Previous research documented varied activity rates in cluttered versus uncluttered forest environments based on bat body size, wing-loading, and characteristic echolocation frequency (Brigham et al. 1997; Erickson and West 2003; Sleep and Brigham 2003; Starbuck et al. 2020). The species less correlated with proximity to mesic habitats in our study tended to be the larger-bodied, higher wing-loaded bats with lower echolocation frequencies that are less adapted to foraging in cluttered mesic environments with tardily deciduous (Oefinger and Halls 1974) or evergreen trees or with greater forest stand stem densities as compared to many of the surrounding pine savannas (Norberg and Rayner 1987; Patriquin and Barclay 2003; Menzel et al. 2005a; Armitage and Ober 2012). Similarly, land cover preference mirrored this finding as our large-bodied bats (i.e., big brown, Seminole, northern yellow, and Brazilian free-tailed) showed increased activity rates in pine forests versus deciduous forests irrespective of xeric or mesic condition. Much of the longleaf pine forests in the Southeast are characterized as park like with wide tree spacing, allowing for easier movement and foraging for large-bodied bats. In contrast, smaller-bodied bats, such as the southeastern myotis and evening bats, had higher activity in the more cluttered deciduous forests. Seminole bats were an exception in that they had higher activity rates in pine forests and at the edges of mesic habitats with pines stands, as similarly noted from previous research during the growing season in the Coastal Plain (Menzel et al. 2005a). That said, foraging ecology is flexible for most bat species and overall activity is often higher along ecotones and edges in the Southeast within the mesic bottomland hardwood canopy gaps and between bottomland hardwoods and xeric upland pines (Menzel et al. 2002). Fire-induced edges between burned and unburned stands show the same pattern in the central Appalachian Mountains, USA (Austin et al. 2019).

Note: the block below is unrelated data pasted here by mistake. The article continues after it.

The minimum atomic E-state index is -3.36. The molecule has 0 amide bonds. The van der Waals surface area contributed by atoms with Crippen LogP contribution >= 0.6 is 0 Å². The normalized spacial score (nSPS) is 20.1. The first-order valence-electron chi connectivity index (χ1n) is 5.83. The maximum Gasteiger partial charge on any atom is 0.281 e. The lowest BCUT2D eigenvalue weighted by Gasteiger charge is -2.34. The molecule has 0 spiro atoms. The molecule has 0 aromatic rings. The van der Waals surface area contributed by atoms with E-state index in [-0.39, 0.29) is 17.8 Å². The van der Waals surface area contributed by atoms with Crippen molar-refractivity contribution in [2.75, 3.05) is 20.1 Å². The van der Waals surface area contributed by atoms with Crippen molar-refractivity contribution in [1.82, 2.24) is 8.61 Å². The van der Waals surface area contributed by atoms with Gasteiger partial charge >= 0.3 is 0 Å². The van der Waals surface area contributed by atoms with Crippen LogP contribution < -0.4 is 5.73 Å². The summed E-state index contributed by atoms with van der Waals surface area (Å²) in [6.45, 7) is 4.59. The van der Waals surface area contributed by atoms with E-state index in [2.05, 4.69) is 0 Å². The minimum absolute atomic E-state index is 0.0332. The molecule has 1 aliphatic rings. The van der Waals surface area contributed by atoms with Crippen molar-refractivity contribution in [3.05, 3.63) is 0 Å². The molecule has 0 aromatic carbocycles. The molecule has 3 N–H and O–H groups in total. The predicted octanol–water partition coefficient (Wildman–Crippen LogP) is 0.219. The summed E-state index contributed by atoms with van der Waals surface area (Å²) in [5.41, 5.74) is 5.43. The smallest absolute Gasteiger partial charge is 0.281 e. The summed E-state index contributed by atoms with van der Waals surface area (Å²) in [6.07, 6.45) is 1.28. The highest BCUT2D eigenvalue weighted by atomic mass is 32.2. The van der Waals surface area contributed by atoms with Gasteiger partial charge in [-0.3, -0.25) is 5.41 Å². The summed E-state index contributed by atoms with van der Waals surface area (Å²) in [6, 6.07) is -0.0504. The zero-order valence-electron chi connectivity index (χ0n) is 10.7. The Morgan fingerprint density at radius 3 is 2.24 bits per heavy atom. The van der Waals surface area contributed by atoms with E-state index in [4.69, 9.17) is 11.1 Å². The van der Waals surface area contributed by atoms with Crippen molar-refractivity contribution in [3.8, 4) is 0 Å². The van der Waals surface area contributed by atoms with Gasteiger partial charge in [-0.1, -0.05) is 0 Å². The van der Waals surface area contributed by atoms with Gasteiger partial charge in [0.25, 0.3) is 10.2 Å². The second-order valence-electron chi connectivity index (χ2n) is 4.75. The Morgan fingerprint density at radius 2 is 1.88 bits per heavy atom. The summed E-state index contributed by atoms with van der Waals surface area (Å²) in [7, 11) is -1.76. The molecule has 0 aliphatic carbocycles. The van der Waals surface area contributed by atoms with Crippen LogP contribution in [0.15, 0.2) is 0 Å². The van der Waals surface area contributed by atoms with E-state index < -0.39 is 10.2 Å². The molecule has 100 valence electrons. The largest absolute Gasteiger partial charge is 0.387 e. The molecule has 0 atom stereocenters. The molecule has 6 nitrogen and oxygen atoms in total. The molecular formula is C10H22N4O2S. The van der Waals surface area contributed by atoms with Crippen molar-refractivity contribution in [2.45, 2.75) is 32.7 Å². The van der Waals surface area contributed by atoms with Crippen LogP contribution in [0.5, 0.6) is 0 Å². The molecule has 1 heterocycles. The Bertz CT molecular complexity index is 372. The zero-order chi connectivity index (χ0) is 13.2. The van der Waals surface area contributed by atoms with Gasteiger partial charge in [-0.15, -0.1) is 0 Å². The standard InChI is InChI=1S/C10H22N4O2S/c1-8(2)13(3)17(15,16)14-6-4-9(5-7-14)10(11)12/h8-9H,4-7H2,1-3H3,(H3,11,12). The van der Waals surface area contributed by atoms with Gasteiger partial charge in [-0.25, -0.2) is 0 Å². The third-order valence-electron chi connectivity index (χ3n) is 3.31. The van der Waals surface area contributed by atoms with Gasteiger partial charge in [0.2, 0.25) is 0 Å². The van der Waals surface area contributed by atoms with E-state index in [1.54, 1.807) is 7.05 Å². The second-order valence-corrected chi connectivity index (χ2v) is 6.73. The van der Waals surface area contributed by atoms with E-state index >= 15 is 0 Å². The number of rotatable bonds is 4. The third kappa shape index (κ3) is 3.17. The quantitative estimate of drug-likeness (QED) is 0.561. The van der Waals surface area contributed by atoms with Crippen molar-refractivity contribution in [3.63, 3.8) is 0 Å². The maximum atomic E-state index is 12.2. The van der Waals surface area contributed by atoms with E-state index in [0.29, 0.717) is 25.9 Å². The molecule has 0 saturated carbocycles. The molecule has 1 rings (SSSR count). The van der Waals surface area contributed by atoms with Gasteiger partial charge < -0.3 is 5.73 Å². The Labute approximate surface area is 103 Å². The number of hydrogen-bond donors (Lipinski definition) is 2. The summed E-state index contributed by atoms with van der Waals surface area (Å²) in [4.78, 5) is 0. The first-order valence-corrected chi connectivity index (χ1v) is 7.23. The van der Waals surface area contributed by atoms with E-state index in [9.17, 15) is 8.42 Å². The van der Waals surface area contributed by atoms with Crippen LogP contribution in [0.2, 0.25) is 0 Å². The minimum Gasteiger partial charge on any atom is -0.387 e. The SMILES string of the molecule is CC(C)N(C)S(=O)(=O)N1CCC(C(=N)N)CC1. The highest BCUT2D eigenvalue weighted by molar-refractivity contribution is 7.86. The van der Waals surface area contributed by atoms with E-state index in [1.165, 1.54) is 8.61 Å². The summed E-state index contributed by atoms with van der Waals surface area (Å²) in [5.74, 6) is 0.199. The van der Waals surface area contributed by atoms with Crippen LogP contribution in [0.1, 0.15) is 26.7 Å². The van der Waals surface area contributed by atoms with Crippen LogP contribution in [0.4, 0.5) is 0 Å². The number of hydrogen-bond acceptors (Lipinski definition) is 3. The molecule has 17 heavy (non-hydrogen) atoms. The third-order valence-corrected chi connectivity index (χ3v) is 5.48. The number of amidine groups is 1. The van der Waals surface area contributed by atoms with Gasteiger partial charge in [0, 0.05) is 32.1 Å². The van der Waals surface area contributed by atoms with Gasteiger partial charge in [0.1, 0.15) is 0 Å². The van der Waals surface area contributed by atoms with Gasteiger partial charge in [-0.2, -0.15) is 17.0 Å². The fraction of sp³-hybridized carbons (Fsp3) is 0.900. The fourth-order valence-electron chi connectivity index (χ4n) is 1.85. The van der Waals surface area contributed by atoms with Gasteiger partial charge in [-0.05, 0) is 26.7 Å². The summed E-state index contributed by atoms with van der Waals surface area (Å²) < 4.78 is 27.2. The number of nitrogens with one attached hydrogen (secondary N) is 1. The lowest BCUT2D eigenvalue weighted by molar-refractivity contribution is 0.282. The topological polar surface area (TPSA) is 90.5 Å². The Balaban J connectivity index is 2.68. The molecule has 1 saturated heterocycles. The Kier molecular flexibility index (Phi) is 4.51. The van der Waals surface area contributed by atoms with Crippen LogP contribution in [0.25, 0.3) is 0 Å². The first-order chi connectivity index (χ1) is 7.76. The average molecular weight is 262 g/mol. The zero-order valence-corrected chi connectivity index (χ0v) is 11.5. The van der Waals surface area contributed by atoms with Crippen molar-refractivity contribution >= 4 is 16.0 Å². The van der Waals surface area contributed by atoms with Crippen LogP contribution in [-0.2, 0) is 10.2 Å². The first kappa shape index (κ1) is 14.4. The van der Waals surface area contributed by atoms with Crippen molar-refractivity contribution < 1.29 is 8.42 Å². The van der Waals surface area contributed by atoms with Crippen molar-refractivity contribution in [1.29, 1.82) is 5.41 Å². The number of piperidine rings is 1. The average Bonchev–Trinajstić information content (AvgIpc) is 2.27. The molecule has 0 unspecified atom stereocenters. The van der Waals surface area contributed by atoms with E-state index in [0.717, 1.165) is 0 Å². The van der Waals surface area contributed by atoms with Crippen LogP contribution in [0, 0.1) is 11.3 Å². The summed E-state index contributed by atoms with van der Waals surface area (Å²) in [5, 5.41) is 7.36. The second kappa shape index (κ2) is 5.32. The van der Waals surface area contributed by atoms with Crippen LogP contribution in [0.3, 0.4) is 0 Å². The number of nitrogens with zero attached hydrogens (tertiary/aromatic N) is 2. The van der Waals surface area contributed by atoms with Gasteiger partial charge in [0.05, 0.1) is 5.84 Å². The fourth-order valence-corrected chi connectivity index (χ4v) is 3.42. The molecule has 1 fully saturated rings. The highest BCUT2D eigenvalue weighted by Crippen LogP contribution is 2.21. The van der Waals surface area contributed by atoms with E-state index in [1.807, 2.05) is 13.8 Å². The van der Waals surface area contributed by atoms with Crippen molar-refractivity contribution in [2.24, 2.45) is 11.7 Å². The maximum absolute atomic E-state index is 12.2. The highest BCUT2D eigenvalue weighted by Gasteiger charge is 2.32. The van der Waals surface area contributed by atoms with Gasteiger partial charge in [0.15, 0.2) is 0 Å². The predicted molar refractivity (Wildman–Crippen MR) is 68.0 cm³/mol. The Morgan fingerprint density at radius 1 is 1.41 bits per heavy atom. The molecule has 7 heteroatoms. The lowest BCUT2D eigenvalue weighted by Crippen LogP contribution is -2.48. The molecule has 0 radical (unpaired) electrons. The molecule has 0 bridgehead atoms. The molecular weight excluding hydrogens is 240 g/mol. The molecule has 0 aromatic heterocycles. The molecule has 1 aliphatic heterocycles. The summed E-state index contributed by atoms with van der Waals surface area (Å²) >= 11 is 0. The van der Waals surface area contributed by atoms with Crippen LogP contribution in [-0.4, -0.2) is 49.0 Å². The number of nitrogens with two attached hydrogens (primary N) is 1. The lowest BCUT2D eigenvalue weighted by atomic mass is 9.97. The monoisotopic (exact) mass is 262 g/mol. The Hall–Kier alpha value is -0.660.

The impact of prescribed fire on bats has been of considerable interest for ecologists and managers in the Southeast (Carter et al. 2002; Boyles and Aubrey 2006). This is particularly true for non-hibernating species that occasionally day-roost in leaf litter during the dormant season and may therefore be affected by prescribed fire (Perry 2012). Anecdotal accounts of bats, such as eastern red bats, flying from leaf litter during burns are known (Moorman et al. 1999; Mormann and Robbins 2006). Accordingly, questions have been raised about this phenomenon assuming that bats have evolved in conjunction with growing-season rather than dormant-season burning in the Coastal Plain (Carter et al. 2002; Perry 2012). Dormant-season activity of several species in our study was influenced positively by longer TSF or MFRI, yet was also linked to conditions that ultimately are maintained by fire, thereby implying that fire as a habitat management tool needs to be considered from both a temporal and spatial perspective. This would be the case particularly for big brown bats and evening bats that decreased their activity in forest stands with increasing MFRI. Boyles and Aubrey (2006) found immediate benefits to these species following fire due to increased day-roost abundance, quality, and use (i.e., increased cavities in live trees and residual snags with higher solar radiation, along with reduced vegetative clutter that enhanced foraging ability). Although speculative, warmer cavity roosts would seemingly benefit both big brown bats and evening bats at CB during the dormant season, facilitating arousal from torpor prior to foraging, which requires less energy. Nonetheless, using evening bats at CB as an example, fire effects are nuanced in that the species benefited from longer MFRI but shorter TSF. Immediately post fire, when clutter is clearly reduced, the reduction in vegetation and altered substrate for insects may limit bat foraging opportunities (Kalcounis et al. 1999; Menzel et al. 2002). However, by burning in successive growing seasons, evening bat activity likely increases, as insect densities respond to ground and mid-story regrowth (Tibbels and Kurta 2003), while the area still remains relatively uncluttered compared to unburned stands. Nonetheless, in the long growing seasons at CB, this optimal condition for bats is transitory as TSF is correlated with increased clutter, thereby necessitating repeated burning.